Chard – Rainbow Mix


A vegetable garden must-have! Easy to grow and highly nutritious and delicious

Chard – Rainbow Mix Information

  • Your plants will arrive as multi-sown plugs, ready to be planted out

  • Number of vegetable plant plugs in the box: 10
  • Latin name for Chard – Rainbow Mix: Beta vulgaris subsp. vulgaris

Also known as ‘Bright Lights’, this chard mix has an exciting and extremely vibrant rainbow of sturdy and shiny coloured stems. It is packed with flavour and nutrients and is a doddle to grow. It’s also a Royal Horticultural Society Award of Garden Merit winner! Crowned with large, deep green leaves, ‘Bright Lights’ looks wonderful if left to grow into large plants. Its technicolour stems grow wide and thick and give a big hit of colour to the garden. Leaves and stems can be harvested very young and tender to add colour to salads, and when grown to a medium size provides iron-rich, sweet and juicy leaves which are wonderful in almost any meal.

Chard planting schedule

Select delivery

Spring delivery, Summer delivery, Autumn and Winter Delivery

What to do when your plants arrive

  1. Unpack them. Your seedlings will arrive carefully packed in bio-degradable straw, cardboard and paper. They may look a little bit bedraggled from their journey. Don’t panic – this is totally normal and they should soon perk up. Please try and unpack your plants as soon as they arrive, as every extra hour they spend in the box will add to the stress of travelling to their new home.
  2. Give them a drink. Having spent a day or two in the post, your new plants will be thirsty! Stand them up in some fresh water for a few minutes to make sure their roots have been thoroughly soaked before planting.
  3. Plant them out into their forever home! Your plants can’t wait to get their roots into the soil. Plant them out according to the instructions that will have come in the box with them. Make sure you water them in well, and give them plenty to drink until their roots have had a chance to get settled.


As you well know, plants are unpredictable creatures and so is the British weather. As such, we reserve the right to substitute items in your order for an equivalent variety. To find out more about substitutions, please take a look at our terms and conditions.


We charge a flat shipping fee of £6.99 per shipping season. If you order everything from one season ie Spring you will be charged once, if you order Spring and Summer you will be charged twice etc. We do not ship outside of the UK.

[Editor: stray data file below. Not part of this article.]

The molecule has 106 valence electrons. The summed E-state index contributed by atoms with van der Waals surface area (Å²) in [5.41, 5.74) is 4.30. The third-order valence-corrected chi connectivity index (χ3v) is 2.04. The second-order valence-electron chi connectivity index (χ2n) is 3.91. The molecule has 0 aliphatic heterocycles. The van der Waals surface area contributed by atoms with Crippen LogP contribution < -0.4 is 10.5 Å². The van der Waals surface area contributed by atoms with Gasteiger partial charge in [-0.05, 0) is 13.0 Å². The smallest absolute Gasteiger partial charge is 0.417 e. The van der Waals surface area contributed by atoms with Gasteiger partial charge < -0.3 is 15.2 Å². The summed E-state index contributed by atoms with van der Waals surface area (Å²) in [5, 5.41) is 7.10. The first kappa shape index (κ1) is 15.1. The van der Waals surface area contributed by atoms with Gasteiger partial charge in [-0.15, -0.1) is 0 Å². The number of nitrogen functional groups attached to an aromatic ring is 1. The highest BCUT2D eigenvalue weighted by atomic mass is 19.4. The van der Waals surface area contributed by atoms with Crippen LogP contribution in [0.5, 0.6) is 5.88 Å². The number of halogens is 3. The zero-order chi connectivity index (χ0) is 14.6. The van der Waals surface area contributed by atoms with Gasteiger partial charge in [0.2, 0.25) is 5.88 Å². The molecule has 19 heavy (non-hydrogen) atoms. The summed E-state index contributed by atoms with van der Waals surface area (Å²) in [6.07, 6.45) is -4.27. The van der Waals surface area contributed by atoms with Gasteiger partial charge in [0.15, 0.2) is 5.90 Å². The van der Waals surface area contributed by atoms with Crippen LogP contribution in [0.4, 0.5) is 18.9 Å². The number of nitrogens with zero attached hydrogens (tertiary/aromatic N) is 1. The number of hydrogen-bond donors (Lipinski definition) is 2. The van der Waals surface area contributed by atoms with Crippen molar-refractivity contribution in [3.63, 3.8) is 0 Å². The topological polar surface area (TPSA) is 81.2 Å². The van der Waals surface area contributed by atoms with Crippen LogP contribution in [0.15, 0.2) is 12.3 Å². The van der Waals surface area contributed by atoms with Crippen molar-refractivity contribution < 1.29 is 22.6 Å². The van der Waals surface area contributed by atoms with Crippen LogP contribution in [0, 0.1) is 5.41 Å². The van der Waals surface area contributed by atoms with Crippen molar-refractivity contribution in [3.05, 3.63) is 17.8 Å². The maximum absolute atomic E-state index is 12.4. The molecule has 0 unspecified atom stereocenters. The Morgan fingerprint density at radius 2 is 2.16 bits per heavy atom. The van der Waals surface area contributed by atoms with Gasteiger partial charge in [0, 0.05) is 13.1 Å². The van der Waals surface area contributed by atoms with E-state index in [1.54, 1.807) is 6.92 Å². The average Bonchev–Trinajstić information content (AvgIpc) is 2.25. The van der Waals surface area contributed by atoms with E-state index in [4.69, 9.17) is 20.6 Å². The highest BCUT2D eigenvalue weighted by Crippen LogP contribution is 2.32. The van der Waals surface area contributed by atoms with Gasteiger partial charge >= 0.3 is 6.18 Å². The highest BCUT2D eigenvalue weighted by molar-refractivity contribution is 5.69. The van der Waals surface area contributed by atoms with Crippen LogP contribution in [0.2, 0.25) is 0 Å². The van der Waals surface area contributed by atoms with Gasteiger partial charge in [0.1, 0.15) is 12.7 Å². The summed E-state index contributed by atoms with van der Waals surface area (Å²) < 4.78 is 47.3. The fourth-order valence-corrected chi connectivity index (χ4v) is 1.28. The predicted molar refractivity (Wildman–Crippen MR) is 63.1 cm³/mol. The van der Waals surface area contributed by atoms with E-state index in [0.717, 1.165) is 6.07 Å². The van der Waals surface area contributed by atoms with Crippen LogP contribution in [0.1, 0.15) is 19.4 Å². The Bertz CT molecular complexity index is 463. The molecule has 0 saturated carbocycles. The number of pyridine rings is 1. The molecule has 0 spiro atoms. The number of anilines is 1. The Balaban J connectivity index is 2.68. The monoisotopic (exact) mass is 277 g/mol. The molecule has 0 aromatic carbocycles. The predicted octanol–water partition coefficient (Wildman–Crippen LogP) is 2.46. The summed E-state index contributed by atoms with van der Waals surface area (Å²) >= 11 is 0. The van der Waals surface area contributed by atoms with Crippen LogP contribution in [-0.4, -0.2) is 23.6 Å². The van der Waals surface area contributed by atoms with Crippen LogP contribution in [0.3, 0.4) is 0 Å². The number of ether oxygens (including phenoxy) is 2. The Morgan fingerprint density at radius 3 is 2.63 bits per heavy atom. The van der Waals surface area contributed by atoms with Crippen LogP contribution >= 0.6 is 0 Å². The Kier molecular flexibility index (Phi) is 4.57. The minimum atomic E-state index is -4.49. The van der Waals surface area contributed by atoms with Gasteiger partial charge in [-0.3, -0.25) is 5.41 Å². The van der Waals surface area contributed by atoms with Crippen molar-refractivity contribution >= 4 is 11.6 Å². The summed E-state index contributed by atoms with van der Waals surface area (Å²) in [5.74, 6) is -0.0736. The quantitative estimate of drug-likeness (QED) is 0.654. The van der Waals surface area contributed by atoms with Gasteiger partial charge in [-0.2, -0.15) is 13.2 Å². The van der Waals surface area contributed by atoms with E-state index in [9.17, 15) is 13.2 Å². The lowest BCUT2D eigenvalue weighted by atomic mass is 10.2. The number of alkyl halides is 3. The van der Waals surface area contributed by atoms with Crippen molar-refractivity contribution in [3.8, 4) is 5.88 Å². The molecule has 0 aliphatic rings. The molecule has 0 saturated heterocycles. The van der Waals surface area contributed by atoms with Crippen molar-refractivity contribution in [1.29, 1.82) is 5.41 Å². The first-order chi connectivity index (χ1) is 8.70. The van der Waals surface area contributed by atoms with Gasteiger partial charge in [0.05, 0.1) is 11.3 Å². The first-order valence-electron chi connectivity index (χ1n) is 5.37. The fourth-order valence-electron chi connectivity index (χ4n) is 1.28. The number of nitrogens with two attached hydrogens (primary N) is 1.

Where can I send a gift card?

All of our products are available to send to UK addresses only. The products that the recipient can redeem their gift card on will only be mailed to a UK postal address. Postage is free for physical Gift Cards, as well as on the products that can be redeemed.

Terms and Conditions

Please click here for further information including returns and refunds.

Planning your site

Lettuces and crops grown for their individual leaves need plenty of sunshine and moisture-retentive soil. They will grow well almost anywhere that you can provide these conditions – Raised beds or pots, beds or windowsill containers!

Growing tips

Try to give plants about 15cm between them although looseleaf and Oriental salad crops can be planted more closely together. Keep plants well watered, watering the soil not the leaves, particularly during dry spells and try to keep the weeds down avoid competition.Cover oriental salads and leafy plants with cloches for protection before the frosts if overwintering.

What to watch out for

The biggest issue facing lettuces and plants grown for their individual leaves is erratic watering. Be sure to try to keep to a regular watering plan, early in the morning before the sun gets hot if possible, with evening watering the next best choice. Many leafy crops are prone to bolting if they experience water stress. If your soil and plants are wet in the evening it may encourage slug and snails at night! If your lettuce plant wilts suddenly it could be a sign of pests in the roots and you will need to dig up the plant and dispose of it to avoid infection through your crop. Many of the hardier winter salad crops, especially the Oriental varieties are of the Brassica family so it is worth orienteering yourself with ‘what to watch out for’ in the Brassica plants section.


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